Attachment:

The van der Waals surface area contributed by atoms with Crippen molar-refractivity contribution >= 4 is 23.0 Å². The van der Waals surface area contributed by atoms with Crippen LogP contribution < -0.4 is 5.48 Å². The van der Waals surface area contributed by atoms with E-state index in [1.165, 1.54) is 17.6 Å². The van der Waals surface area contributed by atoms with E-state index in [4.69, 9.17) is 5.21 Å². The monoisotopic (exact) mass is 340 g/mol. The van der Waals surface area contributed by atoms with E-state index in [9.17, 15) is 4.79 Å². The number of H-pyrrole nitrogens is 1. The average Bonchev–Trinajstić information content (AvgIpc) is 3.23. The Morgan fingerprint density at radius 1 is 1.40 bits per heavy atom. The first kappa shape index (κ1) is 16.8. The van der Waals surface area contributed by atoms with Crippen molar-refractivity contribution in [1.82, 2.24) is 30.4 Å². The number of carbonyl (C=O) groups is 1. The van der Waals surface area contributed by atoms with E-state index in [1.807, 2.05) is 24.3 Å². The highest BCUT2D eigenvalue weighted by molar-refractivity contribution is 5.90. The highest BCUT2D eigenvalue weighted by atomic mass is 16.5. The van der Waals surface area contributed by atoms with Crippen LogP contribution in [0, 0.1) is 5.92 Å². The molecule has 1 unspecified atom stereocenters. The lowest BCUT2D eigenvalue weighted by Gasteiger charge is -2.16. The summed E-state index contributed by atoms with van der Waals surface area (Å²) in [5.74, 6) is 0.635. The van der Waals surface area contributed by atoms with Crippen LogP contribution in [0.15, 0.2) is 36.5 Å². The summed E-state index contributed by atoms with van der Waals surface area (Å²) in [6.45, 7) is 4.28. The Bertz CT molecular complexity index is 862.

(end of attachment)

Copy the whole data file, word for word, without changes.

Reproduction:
The van der Waals surface area contributed by atoms with Crippen molar-refractivity contribution >= 4 is 23.0 Å². The van der Waals surface area contributed by atoms with Crippen LogP contribution < -0.4 is 5.48 Å². The van der Waals surface area contributed by atoms with E-state index in [1.165, 1.54) is 17.6 Å². The van der Waals surface area contributed by atoms with E-state index in [4.69, 9.17) is 5.21 Å². The monoisotopic (exact) mass is 340 g/mol. The van der Waals surface area contributed by atoms with E-state index in [9.17, 15) is 4.79 Å². The number of H-pyrrole nitrogens is 1. The average Bonchev–Trinajstić information content (AvgIpc) is 3.23. The Morgan fingerprint density at radius 1 is 1.40 bits per heavy atom. The first kappa shape index (κ1) is 16.8. The van der Waals surface area contributed by atoms with Crippen molar-refractivity contribution in [1.82, 2.24) is 30.4 Å². The number of carbonyl (C=O) groups is 1. The van der Waals surface area contributed by atoms with E-state index in [1.807, 2.05) is 24.3 Å². The highest BCUT2D eigenvalue weighted by molar-refractivity contribution is 5.90. The highest BCUT2D eigenvalue weighted by atomic mass is 16.5. The van der Waals surface area contributed by atoms with Crippen LogP contribution in [0, 0.1) is 5.92 Å². The molecule has 1 unspecified atom stereocenters. The lowest BCUT2D eigenvalue weighted by Gasteiger charge is -2.16. The summed E-state index contributed by atoms with van der Waals surface area (Å²) in [5.74, 6) is 0.635. The van der Waals surface area contributed by atoms with Crippen LogP contribution in [0.15, 0.2) is 36.5 Å². The summed E-state index contributed by atoms with van der Waals surface area (Å²) in [6.45, 7) is 4.28. The Bertz CT molecular complexity index is 862.